If you don’t live in Southern California—or if you do, but have a life—you might not be aware of Club 33, a “secret” club at Disneyland coveted by the rich and famous as a hideway from the hoi polloi at the park. (And, not coincidentally, the only place at Disneyland that serves alcoholic beverages.) It’s so coveted, in fact, that there’s no waiting list for membership. Years ago, it got so long that Disneyland just closed it.
Today, the LA Times passes along breaking news that has outraged the 1% who are the primary (only?) denizens of the place:
For access to what is billed as “the most exclusive address in all of Disneyland” — Club 33 — many members pay $11,000 a year….The current uproar has to do with how many extra VIP cards are allotted to platinum members.
The cards allow a lucky few to enjoy many of the benefits of a member, including access to Disney parks and dining at the secretive Club 33 restaurant, tucked away in Disneyland’s New Orleans Square….But last week, platinum members received a letter that said in 2015 only the member and a spouse or domestic partner would have Club 33 benefits, while the price for the platinum level would rise to $12,000….A current platinum VIP cardholder was enraged. “It really has just turned to a money game for them.”
OMG! “It really has just turned to a money game for them.” This is mighty rich coming from someone who is almost certainly wealthy as hell and probably considers himself a rock-jawed supporter of laissez-faire capitalism. But if Disneyland raises the price and changes the terms of a product that obviously has far more demand than supply, why, it’s just an example of a bunch of ruthless money-grubbers taking advantage of the downtrodden. How dare they?
Plus he’s dead wrong anyway. First of all, last I looked Disney was a public corporation widely admired in the business world for its money-making prowess. Of course it’s a money game for them. Second, the waiting list for Club 33 is so long that it’s closed. Quite plainly, they could double or triple the price of a platinum card and keep their membership at the same level. In other words, if they really were just ruthless money-grubbers, they could instantly double or triple their revenues for Club 33 with the stroke of a pen. The fact that they haven’t done this clearly suggests some combination of loyalty to longtime members along with an understandable desire to avoid a PR headache.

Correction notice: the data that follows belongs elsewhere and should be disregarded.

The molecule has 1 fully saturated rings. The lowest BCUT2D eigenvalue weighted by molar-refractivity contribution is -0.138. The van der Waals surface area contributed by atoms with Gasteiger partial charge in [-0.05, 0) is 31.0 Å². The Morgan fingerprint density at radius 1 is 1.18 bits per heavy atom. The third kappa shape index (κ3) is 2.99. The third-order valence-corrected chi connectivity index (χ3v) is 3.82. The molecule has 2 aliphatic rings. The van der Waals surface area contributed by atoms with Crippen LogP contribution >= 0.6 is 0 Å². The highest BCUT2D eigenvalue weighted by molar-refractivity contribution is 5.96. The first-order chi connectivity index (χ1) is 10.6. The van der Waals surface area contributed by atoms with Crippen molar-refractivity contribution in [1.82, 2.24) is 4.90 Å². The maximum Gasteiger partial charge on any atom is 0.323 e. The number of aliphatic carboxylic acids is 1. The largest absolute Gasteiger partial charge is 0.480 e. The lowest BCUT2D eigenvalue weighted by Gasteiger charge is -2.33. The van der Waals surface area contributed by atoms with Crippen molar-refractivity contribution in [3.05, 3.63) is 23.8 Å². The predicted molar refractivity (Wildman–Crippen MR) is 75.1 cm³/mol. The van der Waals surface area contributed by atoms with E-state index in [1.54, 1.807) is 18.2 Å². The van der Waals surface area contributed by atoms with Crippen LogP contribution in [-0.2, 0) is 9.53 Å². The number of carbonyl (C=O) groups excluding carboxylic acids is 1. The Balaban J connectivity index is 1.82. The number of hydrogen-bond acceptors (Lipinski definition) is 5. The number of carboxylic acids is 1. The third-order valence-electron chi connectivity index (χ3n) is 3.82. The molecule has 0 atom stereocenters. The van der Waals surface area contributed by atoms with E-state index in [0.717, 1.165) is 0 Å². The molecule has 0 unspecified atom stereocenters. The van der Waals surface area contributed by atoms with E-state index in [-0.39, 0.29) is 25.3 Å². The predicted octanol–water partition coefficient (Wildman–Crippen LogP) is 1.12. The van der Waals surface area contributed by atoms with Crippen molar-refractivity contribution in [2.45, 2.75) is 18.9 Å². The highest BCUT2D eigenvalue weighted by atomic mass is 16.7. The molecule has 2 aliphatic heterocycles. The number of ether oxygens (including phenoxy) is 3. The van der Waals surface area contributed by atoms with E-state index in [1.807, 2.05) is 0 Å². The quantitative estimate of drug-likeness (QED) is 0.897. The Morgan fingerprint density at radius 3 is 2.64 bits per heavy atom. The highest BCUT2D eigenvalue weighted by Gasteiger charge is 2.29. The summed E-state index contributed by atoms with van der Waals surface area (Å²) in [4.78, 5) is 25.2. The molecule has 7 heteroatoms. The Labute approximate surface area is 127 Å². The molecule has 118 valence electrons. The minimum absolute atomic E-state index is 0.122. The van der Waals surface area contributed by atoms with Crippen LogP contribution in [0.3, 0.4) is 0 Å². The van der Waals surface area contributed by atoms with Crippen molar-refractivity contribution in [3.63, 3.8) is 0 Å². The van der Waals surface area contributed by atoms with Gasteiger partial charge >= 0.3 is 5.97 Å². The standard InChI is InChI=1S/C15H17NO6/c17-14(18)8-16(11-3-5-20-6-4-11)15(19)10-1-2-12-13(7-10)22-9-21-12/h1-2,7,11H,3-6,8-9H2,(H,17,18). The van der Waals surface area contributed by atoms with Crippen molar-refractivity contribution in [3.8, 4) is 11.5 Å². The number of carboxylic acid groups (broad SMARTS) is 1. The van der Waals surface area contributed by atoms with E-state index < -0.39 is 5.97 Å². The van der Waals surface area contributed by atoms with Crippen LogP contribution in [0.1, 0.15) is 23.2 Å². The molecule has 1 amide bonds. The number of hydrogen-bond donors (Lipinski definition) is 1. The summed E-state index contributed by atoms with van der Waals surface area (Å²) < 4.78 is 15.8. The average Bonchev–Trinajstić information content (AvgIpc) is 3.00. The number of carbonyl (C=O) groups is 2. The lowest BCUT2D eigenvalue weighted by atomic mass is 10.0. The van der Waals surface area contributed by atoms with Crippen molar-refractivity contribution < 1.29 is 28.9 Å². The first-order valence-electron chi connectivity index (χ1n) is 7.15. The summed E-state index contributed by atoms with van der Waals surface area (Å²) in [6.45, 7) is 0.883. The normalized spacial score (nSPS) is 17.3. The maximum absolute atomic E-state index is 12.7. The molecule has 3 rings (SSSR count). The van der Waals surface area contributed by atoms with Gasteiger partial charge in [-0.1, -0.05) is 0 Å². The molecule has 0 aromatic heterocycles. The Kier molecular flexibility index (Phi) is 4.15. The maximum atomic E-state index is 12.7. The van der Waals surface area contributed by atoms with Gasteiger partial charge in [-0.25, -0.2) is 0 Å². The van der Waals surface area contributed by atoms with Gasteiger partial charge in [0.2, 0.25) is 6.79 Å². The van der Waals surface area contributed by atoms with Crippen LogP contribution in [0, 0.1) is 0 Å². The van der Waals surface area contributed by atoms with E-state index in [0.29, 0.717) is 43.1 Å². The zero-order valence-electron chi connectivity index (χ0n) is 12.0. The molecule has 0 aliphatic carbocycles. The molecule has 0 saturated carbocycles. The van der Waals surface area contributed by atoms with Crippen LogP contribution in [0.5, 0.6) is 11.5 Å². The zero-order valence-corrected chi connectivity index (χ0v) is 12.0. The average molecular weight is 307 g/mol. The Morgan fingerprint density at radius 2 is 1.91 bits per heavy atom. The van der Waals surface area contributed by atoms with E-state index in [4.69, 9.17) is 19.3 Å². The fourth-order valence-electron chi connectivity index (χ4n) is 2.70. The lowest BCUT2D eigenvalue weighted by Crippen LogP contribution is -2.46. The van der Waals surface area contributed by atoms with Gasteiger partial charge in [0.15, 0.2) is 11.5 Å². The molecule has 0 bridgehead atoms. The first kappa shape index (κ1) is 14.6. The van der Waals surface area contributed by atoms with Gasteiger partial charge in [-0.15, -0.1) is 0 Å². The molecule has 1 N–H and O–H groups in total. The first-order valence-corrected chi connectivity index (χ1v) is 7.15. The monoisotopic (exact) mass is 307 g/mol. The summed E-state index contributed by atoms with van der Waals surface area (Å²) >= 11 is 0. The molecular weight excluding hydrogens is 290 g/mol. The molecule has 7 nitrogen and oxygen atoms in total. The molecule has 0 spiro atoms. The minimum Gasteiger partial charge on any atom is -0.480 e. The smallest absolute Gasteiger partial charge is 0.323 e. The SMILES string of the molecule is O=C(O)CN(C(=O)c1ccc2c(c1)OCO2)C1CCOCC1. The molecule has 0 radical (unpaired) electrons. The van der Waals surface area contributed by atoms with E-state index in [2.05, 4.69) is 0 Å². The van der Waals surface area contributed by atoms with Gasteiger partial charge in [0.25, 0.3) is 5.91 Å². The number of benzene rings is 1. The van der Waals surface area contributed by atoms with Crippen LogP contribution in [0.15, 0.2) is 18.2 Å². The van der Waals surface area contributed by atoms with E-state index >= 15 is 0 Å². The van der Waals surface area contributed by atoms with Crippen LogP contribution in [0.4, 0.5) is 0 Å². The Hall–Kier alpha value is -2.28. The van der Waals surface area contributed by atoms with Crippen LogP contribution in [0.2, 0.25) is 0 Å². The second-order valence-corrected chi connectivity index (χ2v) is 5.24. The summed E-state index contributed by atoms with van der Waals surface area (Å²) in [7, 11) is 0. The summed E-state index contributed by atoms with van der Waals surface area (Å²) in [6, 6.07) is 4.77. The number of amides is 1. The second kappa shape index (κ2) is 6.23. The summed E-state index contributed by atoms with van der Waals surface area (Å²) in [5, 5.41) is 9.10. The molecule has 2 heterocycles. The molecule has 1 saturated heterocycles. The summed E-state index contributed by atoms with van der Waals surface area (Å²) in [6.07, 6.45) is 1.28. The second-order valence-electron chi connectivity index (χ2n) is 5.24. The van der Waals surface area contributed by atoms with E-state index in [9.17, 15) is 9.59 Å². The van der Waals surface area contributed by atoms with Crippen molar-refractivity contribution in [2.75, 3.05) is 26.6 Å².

Anyway, that’s Orange County for you. Home of conservative Republicans who have an abiding faith in the free market when they’re the ones setting the rules, but get in a snit when they themselves end up on the business end of the not-so-invisible hand. You can file this under the shockingly thin skins of the rich when they aren’t treated with the fawning deference they all think is their birthright.
UPDATE: Here’s a note for aficionados of behavioral economics. As near as I can tell, the outrage here is not over the modest 9 percent price increase. It’s over the loss of a perk. This is an example of people responding far more strongly to loss than to gain. And in this case it’s especially irksome because it’s the loss of a perk that allows a member to very publicly show off their status. “Going to Disneyland? Here, why don’t you take one of my VIP cards and eat at Club 33. It’s great.” This is a chance to do a favor for someone and show off your ownership of a normally invisible status symbol that money can’t buy. But now it’s gone.